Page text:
The Blue Fascinator - Tim Cockburn

There are general rules of conduct (with regional variations) for Scottish Country Dancing.  Whether at a local dance or attending a first ball, here are some general common sense rules, and typical polite behavior you can expect to see on the dance floor.

The following has been collected from the best practices listings from various Scottish Country Dance websites.  Thank you!


  • General Social Dancing Rules

    • Enjoy yourself!  

    • Arrive on time whenever possible

    • Friendliness and good fellowship are part of the good manners which Scottish Country Dancing promotes.  A pleasant smile, a friendly word, general mixing, and good spirits ensure a successful evening.

  • "May I Have This Dance?"

    • An invitation to dance may be extended by either a man or a woman. It should be worded in a clear and friendly way. A friendly hand may be extended to the partner.  

    • Lead or join hands with your partner to move to the dance floor.

    • Do not line up partners for all of the dances ahead of time.  Dance with a variety of partners throughout the event.

  • Joining the Set

    • Follow the instructions of the master of ceremonies who may redirect couples to complete sets.​​​
    • Don't pass up a set in need of a couple to join another one (or leave a set once you have joined it). 
    • Stay in lines and places while sets are forming, as it is hard to count couples if everyone is moving about. The first couple in a set traditionally counts off the number of couples lined up in order to verify that there are enough couples for all sets.  In a ball, the couple may walk the length of the set line, counting off couples to help verify.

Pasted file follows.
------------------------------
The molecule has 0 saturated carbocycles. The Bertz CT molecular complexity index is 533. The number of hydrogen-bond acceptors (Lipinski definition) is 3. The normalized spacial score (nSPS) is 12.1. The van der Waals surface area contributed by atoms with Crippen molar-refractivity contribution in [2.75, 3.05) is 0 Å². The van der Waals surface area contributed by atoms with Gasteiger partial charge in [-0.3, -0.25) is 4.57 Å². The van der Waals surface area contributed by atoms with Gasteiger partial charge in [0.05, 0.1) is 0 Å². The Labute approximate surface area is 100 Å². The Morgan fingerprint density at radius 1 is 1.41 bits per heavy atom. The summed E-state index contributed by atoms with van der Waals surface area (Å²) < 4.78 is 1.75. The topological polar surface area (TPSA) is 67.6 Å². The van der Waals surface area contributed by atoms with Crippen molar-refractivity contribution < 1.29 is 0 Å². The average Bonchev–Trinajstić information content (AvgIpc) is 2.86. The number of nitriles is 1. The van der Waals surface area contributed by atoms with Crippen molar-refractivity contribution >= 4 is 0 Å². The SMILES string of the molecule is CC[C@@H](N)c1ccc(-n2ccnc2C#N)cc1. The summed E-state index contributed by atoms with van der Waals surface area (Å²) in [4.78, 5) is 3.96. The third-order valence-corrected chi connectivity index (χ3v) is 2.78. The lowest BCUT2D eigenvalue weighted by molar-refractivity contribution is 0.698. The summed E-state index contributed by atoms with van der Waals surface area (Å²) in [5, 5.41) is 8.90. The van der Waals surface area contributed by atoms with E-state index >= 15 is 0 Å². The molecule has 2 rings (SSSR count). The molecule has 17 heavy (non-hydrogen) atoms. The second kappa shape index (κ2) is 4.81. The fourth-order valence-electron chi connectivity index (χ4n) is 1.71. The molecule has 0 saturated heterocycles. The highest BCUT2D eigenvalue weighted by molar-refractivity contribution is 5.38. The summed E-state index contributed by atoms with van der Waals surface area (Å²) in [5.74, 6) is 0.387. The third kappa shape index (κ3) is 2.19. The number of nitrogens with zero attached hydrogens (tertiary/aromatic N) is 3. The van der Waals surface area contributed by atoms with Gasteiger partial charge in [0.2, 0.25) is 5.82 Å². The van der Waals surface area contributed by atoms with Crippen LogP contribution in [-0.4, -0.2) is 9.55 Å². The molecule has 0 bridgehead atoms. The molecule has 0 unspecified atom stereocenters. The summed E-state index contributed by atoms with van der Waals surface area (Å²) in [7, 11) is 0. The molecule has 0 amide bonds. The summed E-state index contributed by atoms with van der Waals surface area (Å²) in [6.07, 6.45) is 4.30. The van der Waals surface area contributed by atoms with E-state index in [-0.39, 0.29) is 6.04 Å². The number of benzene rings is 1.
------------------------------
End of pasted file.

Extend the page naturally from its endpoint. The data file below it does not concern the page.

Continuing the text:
• Do not form new sets until the next dance is announced. This allows for a better exchange of partners and distribution of ability in sets, which is so important for a sociable evening.

    • ​Always join a set at the bottom, but avoid walking through the set to get there or to another set.

  • The Dance Briefing

    • Listen quietly during all instructions. If you have any questions, ask the instructor or master of ceremonies in an informal situation.  Avoid asking the other dancers. The question may also be of interest to others or can be disruptive.

  • After the Dance:

    • At the end of every dance, you should thank your partner (and potentially other members of the set) and clear the floor.  It is polite to walk or lead your partner off the dance floor.  

  • Partnering:

    • Be sure to ask a variety of partners to dance. Remember especially:

      • the person you came with

      • dancers frequently sitting out

      • women often dancing as men, or men often dancing as women

      • beginning dancers and visitors who need encouragement

      • the party MCs and class teachers, as a way of showing your appreciation for the evenings they have planned for your enjoyment

  • Dance Preparation

    • Notes, cribs, and "cheat sheets" should be studied off the floor if possible. Sociability on the dance floor should be prioritized.

    • At a party where notes have been circulated in advance, it is most courteous not to join in a set if one does not know the dance well, especially if it is a more difficult one. 

  • Post Dance:​

    • Dance programs are often be followed by:

      • Petronella Dance (a vigorous dance for the young or young at heart)

      • A waltz or other regional folk dance

      • Refreshments



For special events, although all of the above generally holds true, there may be special customs or regional expectations.  In some cases, dances may not be briefed.  In others, even walk throughs for difficult dances may be performed.   Here are some good guides for ball etiquette with special information sections on dress and other items.  Always be prepared for regional variations.

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